Thursday, November 21, 2013
Struggling Deli Owner Granted Expansion, Longer Hours
Things have been tough, but thanks to a 3 to 1 decision by the Zoning Hearing Board at their November 20 meeting, Tomino now has a fighting chance. He'll now be able to operate his deli shop from 10 am to 11 pm seven days a week. What's more, he will be allowed to double his shop size from its current 540 sq ft so that he can offer some hot food and even provide a few tables for patrons.
"How do you support a family out of a 540 sq ft shop making hoagies?" asked Attorney Joe Piperato, representing Tomino.
According to Tomino, he compared his shop to three nearby restaurants in the largely residential neighborhood. They all can set their own hours. They all serve hot food. their customers can dine in. He likened his deli shop to a high school team trying to compete against the NFL. "If I can't compete, I won't exist," he told zoners.
But a small and very vocal army of neighbors opposed Tomino over the course of a 90-minute hearing.
Martha Popichak told zoners she owns a turn-of-the-century home with a fresh coat of paint. "This is not the kind of person you want operating a business across the street," she complained. Her husband Andrew predicted that property values would drop "while he blows smoke over the neighborhood from his deep fat fryers."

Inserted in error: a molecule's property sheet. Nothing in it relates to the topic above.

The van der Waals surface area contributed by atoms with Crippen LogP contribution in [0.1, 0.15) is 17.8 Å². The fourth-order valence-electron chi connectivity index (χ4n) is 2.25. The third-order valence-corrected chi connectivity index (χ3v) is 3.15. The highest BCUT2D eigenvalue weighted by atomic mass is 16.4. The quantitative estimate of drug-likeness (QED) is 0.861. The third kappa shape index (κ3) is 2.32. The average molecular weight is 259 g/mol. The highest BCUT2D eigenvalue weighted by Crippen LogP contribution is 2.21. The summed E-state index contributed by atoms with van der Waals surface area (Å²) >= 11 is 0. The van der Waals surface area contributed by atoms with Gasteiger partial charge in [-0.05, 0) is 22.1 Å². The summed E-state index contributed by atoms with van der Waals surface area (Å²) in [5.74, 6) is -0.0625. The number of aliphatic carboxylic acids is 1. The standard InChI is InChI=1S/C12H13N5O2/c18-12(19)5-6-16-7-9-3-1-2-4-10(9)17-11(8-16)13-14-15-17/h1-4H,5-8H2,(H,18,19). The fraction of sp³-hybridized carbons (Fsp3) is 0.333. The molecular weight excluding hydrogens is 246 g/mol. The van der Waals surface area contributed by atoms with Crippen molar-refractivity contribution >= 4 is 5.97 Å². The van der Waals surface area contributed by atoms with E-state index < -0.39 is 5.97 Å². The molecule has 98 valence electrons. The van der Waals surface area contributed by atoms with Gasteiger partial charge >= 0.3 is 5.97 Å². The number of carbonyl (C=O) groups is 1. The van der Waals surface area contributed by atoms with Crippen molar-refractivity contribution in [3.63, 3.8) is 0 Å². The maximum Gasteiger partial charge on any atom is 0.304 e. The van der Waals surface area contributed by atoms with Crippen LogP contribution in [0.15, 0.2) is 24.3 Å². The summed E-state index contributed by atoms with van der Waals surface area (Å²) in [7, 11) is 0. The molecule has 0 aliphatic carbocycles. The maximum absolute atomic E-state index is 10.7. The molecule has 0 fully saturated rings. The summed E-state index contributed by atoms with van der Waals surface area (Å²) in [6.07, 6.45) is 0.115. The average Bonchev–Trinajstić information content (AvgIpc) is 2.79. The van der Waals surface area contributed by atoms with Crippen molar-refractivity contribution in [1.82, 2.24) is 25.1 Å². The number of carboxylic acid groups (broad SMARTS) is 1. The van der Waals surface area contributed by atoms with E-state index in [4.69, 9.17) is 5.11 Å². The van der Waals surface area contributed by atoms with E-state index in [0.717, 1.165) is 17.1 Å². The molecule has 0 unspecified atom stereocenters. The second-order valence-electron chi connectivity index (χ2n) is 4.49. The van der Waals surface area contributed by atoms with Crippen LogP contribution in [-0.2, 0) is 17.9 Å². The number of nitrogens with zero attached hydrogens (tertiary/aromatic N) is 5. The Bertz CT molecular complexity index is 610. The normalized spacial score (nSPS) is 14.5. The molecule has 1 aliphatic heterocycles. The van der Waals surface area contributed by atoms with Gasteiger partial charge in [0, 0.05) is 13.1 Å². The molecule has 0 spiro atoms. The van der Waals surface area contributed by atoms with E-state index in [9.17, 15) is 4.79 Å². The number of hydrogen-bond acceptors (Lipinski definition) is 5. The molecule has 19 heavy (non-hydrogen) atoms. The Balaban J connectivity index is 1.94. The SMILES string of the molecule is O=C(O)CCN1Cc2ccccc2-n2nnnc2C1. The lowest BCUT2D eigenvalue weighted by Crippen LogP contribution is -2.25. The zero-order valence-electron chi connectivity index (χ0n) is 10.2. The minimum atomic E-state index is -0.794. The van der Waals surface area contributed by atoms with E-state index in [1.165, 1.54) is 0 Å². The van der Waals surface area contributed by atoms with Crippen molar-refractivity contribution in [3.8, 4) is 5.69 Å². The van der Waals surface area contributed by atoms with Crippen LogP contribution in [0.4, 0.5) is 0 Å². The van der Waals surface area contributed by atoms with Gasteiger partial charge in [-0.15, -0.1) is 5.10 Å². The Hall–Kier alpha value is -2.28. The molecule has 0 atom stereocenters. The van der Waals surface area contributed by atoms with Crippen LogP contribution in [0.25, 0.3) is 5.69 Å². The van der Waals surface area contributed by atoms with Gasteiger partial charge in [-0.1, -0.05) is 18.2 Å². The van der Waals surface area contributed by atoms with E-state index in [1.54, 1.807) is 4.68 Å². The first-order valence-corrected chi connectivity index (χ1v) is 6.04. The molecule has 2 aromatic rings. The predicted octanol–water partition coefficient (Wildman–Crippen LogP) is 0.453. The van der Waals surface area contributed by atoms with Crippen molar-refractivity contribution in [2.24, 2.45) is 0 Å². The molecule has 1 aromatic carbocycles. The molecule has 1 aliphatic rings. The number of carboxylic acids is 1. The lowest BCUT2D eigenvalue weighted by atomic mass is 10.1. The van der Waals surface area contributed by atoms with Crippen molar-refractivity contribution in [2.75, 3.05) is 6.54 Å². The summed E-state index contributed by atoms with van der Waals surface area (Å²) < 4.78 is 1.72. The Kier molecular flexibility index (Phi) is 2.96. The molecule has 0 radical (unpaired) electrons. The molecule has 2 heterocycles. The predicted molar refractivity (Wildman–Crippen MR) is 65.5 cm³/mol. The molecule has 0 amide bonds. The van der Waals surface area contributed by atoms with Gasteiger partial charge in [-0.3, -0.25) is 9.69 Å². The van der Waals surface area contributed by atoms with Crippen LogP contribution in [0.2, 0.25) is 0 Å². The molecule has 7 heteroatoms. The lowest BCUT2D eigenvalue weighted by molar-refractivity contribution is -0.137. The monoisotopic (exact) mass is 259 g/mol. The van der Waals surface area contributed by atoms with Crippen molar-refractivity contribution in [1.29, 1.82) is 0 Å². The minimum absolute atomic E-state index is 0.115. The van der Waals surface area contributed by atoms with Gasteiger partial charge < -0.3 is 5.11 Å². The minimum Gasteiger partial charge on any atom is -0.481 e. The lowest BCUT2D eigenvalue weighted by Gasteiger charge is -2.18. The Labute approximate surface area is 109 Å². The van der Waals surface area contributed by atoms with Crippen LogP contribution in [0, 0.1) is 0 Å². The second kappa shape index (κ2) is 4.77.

Tomino had previously told zoners that he would install exhaust fans for a grill and fryer, but they would be located between two of his own buildings
Grace Kelleher, who has lived in the area for 59 years, told zoners that Tomino has been a bad neighbor, and ticked off a litany of complaints. It took him four months to remove a broken tree limb after Hurricane Sandy caused electric wires to slap onto her roof shingles, breaking some of them. It also took him until June to replace the sign torn from his property during the hurricane. "I find it to be an eyesore," she testified, as Tomino shook his head.
Under cross examination, Kelleher conceded that her abutting property is actually a garage, not a residence.
But one neighbor, and one who has been a Tomino customer for the past four years, supported the expansion request. "Everybody deserves a shot," argued Joel Dellinger. "I prefer to just be able to walk to a restaurant in my neighborhood."
"Do you rent?" shouted out one of the homeowners opposed to Tomino, but an objection to that qestion was sustained while Dellinger told his inquisitor that it was none of her business.
Piperato told zoners that Tomino has a vested constitutional right to expand his business, quoting from a Supreme Court ruling that a zoning ordinance "which would allow the housing of a baby elephant cannot evict the animal when it has grown up, since it is generally known that a baby elephant eventually becomes a big elephant."
"I don't think it's going to become a big elephant," Piperato added.
After twenty minutes of deliberation, Tomino was granted both expanded space and expanded business hours. Only Zoning Hearing Board member Michael Santanasto voted to deny relief.